Claude Mache: All vocational training players are called upon to ensure that the current labor shortage does not hinder the development of our country. Training employees, giving them the opportunity to improve in their work and obtain higher qualifications – these are the tools that need to be implemented. Referral of more young people to the profession, for which there is a shortage of labor and, therefore, excellent job prospects, is obviously one of the aspects we are working on. But we should not forget that despite numerous declarations of positions in Adem, people remain unemployed: and there efforts should be made in the direction that these people can integrate positions that do not hold today. Moreover, Luxembourg is now a very attractive country for immigration: attracting good talent and then keeping it here is a challenge for government and business.

from Handwierk: The Brevet de Maîtrise reform project, which has been going on for several years, is to unite the Brevets currently organized by profession and significantly reduce their number. What do you think is the strategic interest of this approach, which is supported by you? In your opinion, what is the interest in terms of patent evaluation?

Claude Mache: In fact, the work of reforming the master’s certificate will eventually move from 35 certificates organized by profession to 12-15 certificates organized by field of activity. As you know, companies are undergoing constant structural changes, but they need to know how to meet the new expectations of their customers. The owner of the reformed patent will have a broader and more global vision, which will allow him to adequately respond to the challenges of today’s and future world.

from Handwierk: In the context of the discussions around the future skills strategy, you mentioned several areas or concepts, namely “partial certification” and “experience validation reform”. What is your vision for these concepts?

Claude Mache: Partial certification is a tool that allows a person to “prove” that he is competent in a particular field, not necessarily having a qualification. This applies to people without diplomas (or wishing to change qualifications). This is part of “micro-accreditation”, a topic that is much discussed today on the recommendation of the European Union. This is not about replacing full-time education, which leads to diplomas. Partial qualification certificates must always be designed in such a way as to lead to a diploma, or in such a way as to enhance international skills such as digital skills or soft skills. As for the Experience Test (VAE), my services have begun an in-depth analysis of the current system. This analysis should show the possible weaknesses of the system and allow us to make the special adaptations needed to make the tool more attractive.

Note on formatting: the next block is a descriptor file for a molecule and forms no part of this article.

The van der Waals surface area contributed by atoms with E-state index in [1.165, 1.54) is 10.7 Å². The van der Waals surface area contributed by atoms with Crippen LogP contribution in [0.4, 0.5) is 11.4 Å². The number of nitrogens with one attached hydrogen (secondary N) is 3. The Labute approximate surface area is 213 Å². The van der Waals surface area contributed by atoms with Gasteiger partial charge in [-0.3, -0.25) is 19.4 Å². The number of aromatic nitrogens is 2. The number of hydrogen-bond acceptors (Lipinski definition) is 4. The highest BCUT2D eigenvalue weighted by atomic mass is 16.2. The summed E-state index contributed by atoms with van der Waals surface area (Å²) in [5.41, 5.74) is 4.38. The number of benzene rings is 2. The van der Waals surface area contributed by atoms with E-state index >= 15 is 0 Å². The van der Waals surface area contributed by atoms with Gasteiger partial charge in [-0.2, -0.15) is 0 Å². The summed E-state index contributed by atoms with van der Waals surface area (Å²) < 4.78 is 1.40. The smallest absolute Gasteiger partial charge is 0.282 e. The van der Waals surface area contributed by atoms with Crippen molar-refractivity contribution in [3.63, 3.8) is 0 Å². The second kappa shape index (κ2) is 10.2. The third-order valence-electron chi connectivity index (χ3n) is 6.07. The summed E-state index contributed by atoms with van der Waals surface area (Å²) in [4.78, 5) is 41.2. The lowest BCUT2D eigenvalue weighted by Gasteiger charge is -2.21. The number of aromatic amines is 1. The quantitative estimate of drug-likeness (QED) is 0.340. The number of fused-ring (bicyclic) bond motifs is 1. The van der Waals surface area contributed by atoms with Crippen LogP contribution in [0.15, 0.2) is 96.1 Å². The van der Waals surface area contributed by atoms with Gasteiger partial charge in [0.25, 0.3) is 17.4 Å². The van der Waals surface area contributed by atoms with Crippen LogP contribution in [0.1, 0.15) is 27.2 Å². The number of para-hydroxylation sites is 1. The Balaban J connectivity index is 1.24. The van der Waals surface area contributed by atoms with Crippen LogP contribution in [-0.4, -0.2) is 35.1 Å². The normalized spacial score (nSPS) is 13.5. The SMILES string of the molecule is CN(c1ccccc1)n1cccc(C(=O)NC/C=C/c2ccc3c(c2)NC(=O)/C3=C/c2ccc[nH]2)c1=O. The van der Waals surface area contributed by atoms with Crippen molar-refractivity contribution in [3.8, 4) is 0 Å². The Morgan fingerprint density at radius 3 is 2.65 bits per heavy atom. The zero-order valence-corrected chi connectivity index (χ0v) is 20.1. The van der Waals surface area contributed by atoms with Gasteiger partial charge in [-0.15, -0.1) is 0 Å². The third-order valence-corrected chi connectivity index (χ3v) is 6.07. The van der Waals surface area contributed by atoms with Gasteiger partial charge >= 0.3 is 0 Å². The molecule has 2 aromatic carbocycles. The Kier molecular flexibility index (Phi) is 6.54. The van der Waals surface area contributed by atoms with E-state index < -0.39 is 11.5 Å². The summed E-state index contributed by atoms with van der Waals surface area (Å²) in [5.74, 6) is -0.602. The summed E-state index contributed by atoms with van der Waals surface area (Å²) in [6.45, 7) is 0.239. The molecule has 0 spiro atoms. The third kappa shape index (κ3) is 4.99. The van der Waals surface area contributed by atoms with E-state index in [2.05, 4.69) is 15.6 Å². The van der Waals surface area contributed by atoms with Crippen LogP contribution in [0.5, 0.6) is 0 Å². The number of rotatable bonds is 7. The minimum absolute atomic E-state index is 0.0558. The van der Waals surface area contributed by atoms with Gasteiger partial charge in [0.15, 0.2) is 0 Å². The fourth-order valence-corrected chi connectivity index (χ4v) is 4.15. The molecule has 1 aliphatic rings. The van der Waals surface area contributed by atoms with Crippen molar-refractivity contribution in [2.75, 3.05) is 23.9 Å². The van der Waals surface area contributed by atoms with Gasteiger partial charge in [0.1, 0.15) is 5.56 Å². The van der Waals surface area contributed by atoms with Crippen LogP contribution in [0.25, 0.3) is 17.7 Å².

from Handwierk: From the point of view of continuing education, the ecosystem of actors has developed in recent years, in particular with the creation of Centers of Craftsmanship. How do you see this evolution? In your opinion, what structure should be developed to further promote the industry’s continuous training (retraining and advanced training)?

Claude Mache: Craft centers are very successful today, and I am delighted. Who but people in the industry (employees, managers and federations) know best how to assess what skills companies need? The method of financing training allows any company to take advantage of the training offer. The state supports this initiative by giving companies the opportunity to reimburse part of the contributions through a request for co-financing. But the state also plays a role in continuing education. Without competing with craft centers, today CNFPC offers a variety of industrial and craft training courses. To support the transition to the digital age, I have just opened a Center for Digital Learning in Esch-Belval, which fills in the offer of training in areas or teaching activities that have so far been little or not even present in Luxembourg (ie School 42). Investing in modern vocational training is investing in the future. The mission of the state is to intervene in sectors where private supply is lacking or insufficient to meet all needs.

from Handwierk: State co-financing of lifelong learning at the enterprise is a key element for intensifying the implementation of systematic learning management in SMEs. In view of the challenges ahead, the Chamber of Commerce insists on increasing aid for SMEs and on specialized training in key areas such as energy and the digital transition. What are the government’s plans to restore this file and further support investment in training for SMEs?

Claude Mache: The INFPC is currently conducting a survey to determine why SMEs are less likely to co-finance than large companies. At the same time, the OECD study also analyzes incentives (“incentivisin”) for further education. Therefore, we look forward to the results of these two studies to make the right decisions and thus help our companies invest in learning excellence and tailored to needs.